At a glance: Niger

Malnutrition challenges child survival in Niger, despite recent gains

UNICEF Image
© UNICEF/NIGA01785/Pirozzi
At a nutritional centre in the region of Maradi, Niger, a child eats ready-to-use therapeutic food that is essential to gain weight and recuperate from acute malnutrition.

By Amy Bennett

New York, USA, 5 April 2007 – In Niger, one out of five children dies before the age of five, and more than half of those deaths can be attributed to malnutrition.

This year, however, a new survey shows that malnutrition rates among children in Niger have improved significantly over the last year. But with the good news comes caution, as the gains could be lost without consistent funding and support for the strategy of managing and preventing malnutrition.

The national nutritional survey revealed that acute malnutrition has fallen from 15.3 per cent in November 2005 to 10.3 per cent in November 2006. Those results highlight the impact of the large scale ongoing relief effort coordinated by UNICEF in response to the nutrition crisis of 2005.

“The results show that malnutrition can be controlled and prevented with high-impact interventions,” says Akhil Iyer, UNICEF Representative in Niger. “The survey brought to light the urgent need for consistent funding and support for a bold strategy for the long term control of malnutrition in children.”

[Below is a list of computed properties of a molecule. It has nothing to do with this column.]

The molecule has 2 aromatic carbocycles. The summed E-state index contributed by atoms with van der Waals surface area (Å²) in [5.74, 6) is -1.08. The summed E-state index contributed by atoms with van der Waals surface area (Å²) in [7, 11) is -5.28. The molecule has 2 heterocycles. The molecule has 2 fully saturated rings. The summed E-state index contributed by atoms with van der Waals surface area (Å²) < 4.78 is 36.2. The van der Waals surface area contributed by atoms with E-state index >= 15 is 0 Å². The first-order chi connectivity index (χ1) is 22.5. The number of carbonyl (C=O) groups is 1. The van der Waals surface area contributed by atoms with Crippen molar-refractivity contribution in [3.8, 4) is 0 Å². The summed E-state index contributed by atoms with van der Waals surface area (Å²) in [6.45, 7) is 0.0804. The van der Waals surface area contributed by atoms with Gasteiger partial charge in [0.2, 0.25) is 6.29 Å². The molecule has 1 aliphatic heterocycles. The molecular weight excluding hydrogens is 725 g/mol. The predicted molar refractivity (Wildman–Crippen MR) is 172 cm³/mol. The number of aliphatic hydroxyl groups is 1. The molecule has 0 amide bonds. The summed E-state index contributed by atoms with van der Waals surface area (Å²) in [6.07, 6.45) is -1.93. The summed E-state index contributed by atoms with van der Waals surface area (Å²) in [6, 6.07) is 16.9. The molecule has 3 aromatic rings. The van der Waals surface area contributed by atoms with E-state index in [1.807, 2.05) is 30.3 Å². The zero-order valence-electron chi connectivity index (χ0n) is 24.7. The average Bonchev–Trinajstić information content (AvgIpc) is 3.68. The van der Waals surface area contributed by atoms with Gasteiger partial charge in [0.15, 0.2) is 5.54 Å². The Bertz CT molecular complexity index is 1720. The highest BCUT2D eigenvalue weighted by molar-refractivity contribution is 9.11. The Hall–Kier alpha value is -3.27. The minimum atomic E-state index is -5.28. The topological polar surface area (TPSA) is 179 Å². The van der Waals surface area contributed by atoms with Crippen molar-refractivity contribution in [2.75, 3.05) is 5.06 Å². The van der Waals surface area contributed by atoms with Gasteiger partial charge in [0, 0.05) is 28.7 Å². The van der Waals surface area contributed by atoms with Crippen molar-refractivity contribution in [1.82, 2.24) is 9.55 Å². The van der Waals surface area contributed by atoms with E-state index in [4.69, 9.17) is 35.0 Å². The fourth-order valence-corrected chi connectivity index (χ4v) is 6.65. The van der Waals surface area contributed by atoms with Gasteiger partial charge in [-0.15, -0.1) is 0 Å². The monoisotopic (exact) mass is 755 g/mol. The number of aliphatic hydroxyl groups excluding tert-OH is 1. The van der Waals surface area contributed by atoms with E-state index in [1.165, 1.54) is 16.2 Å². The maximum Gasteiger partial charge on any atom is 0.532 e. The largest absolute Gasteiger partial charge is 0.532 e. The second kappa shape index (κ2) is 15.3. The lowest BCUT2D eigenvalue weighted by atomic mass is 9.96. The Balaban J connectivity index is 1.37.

UNICEF and its partners treated 382,400 malnourished children in 2006. They expect to treat another 300,000 in 2007.

UNICEF Image
© UNICEF Niger/2006/Bausson
At a screening site in the region of Tillabéri, Niger, a nurse shows a chart that shows the weight and height of each child to determine if he or she suffers from acute malnutrition.

A two-pronged approach: Treatment and prevention

A series of different findings shows a need for continued and bold action. Children under three years old are disproportionately affected by acute malnutrition and the practice of exclusive breastfeeding for infants under six months – proven to be the best way to reduce under-five child mortality - remains at 2.2 per cent, among the lowest in the world.

Based on the results of the survey, UNICEF is scaling up the delivery of two essential types of interventions for prevention and care of malnutrition. The first is to treat moderate and severe acute malnutrition in children in nutritional rehabilitation centres, and the second is to prevent malnutrition and curb chronic malnutrition through intervention.

UNICEF also seeks to prioritize nutrition in development policies while working simultaneously across the sectors of health, education, family planning, water and sanitation, all inextricably linked to child survival.

“In Niger, as is the case across the Sahel region, progress in nutrition in children is instrumental to the realization of the Millennium Development Goals,” says Iyer.


 

 

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